Overnight Biking Adventure
After experiencing the thrills of mountain biking in the Kathmandu Valley in the summer of 2008, I returned in November to bike from Nagarkot again. I started in the opposite direction of my first trip, heading south toward Dhulikhel and Panauti. This time, the initial descent was anything but smooth.
The winding dirt road was steep enough to require constant braking, and much of the surface had an ungraded, rocky “washboard” quality that demanded caution. But it was a ton of fun and wouldn’t be overly difficult for anyone with some mountain biking experience. On this trip, however, I was with another ItrekNepal staffer who had never ridden a mountain bike before.
I gave him some quick instructions, and after 10 minutes, he was handling the terrain with a smile. After that, I stopped worrying about him, relaxed, and let my attention drift for a moment when my front wheel suddenly pitched backward and I found myself face down in the hard dirt. With the exception of a nasty bump on my shin and a bruised ego, I was fine and got back on the road with a lot more respect for this section of the route.
It was the only fall any of us had that entire time (on the one-day bike trip during the summer, I had done an “endo” right in the middle of a village, awkward enough to garner some laughs from the locals without getting hurt).
In 20 minutes, we were at the bottom of the hill and wound our way through a series of compact valleys dotted with small villages. The local people seemed fascinated by our presence. Dozens of young children clamored around us in the village squares as we pedaled through like metal cowboys. It was clear that few westerners ever visit this part of the Kathmandu valley, though it’s a favorite getaway for well-to-do Nepalese city dwellers.
After a long, steady climb on dirt and paved roads, we arrived in Dhulikhel in the early afternoon. We were staying at the Dwarika’s Shangri-La, a mountain resort version of the famous Dwarika’s in Kathmandu. The road ends at the bottom of a very long stone staircase leading up to the lobby of the hotel.
The climb, even carrying our bikes the entire way, was well worth the effort. As we passed through the hotel lobby and stepped onto the veranda, we were greeted with a panoramic view of several majestic Himalayan peaks. While the Shangri-La is more expensive than the many other hotels and guesthouses in Dhulikhel, it is worth every penny for the views, the comfort, and the unique presentation of Nepali heritage that only Dwarika knows how to recreate.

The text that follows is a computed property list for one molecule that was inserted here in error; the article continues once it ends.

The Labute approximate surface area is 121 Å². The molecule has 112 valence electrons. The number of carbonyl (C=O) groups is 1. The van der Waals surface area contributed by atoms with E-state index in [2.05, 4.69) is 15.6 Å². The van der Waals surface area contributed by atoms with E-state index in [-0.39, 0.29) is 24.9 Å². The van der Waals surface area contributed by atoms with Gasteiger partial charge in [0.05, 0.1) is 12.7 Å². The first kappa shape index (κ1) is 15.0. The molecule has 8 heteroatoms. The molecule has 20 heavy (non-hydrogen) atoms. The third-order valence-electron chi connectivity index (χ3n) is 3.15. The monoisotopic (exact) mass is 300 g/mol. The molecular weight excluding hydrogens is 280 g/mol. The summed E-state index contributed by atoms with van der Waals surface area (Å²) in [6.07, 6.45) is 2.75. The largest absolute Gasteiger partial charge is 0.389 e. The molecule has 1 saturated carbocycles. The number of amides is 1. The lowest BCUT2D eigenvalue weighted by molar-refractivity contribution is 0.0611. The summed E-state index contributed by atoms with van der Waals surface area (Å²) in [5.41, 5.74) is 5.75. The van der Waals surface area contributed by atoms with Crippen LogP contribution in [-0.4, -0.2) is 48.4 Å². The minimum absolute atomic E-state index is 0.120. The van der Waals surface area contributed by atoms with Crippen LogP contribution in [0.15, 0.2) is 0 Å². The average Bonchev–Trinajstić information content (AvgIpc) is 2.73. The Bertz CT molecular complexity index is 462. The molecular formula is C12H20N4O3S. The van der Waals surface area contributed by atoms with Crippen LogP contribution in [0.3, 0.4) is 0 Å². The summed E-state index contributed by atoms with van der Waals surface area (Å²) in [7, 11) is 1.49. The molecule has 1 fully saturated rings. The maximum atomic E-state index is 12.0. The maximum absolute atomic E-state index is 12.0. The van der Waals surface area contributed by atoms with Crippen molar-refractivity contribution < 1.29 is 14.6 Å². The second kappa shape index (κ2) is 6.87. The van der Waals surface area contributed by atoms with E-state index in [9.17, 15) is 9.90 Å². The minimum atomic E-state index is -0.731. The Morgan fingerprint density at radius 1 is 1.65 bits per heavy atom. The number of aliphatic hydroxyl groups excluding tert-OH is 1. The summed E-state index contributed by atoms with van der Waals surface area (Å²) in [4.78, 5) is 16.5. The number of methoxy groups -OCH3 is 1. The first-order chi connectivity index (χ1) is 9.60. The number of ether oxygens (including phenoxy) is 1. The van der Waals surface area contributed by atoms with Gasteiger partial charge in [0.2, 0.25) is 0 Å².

Our route the next day bypassed the large town of Banepa, taking us along a delightful village road that had just recently been opened—so new, in fact, that we only discovered it that morning by pouring over local maps with one of the hotel staff, who confirmed that a foot trail on the map had just been widened into a small road.
After several idyllic miles, it connected with the main road from Bhaktapur to Panauti, which was smooth and had little traffic this far from the city. We reached Panauti before noon. This is a hidden gem of a town, just 32 km from Kathmandu yet worlds away. Located near the Roshi Khola and Pungamati rivers, it appears to have been left exactly the way the founders had built it, with narrow streets and ancient structures.
The cultural centerpiece of Panauti is the Mahadev Temple Complex, which dates back to the 15th century and is a well-preserved example of classic Newari architecture and craftsmanship.
There is a challenging five-day bike route that continues past Panauti up through the mountains that surround the southern part of the Kathmandu valley. We returned the way we came, back through the hubbub of Banepa, along well-traveled roads.
Along the way, we stopped in the small hilltop town of Sanga, riding and pushing our bikes up incredibly steep, narrow streets off the main road to a promontory with a commanding view of the entire Kathmandu Valley. Overlooking the town and valley is a 66-meter statue of the Buddha, the tallest in Nepal, and still so new that the construction scaffolding has yet to be removed.
From Sanga, we raced down a very smooth, winding mountain road, fast enough to pass several cars and trucks as we made our way back to Bhaktapur. There are three things to say about biking in Nepal other than the magnificent scenery and good-natured people you’ll meet:
1) the roads are generally in very poor condition, hence the need for mountain bikes but also the reason to rejoice when you happen upon the smooth pavement;
2) Nepali drivers are very loose in their interpretation of the rules of the road, compulsively passing each other without justification or fear, so you’ll need to pay close attention when biking through large towns; and
3) while Nepalese drive recklessly (by western standards at least) they also drive so slowly that it’s hardly dangerous and you can often outpace them on a bike. But there’s little need to ride fast when everything about you is so glorious—I think you might want to go as slowly as possible too.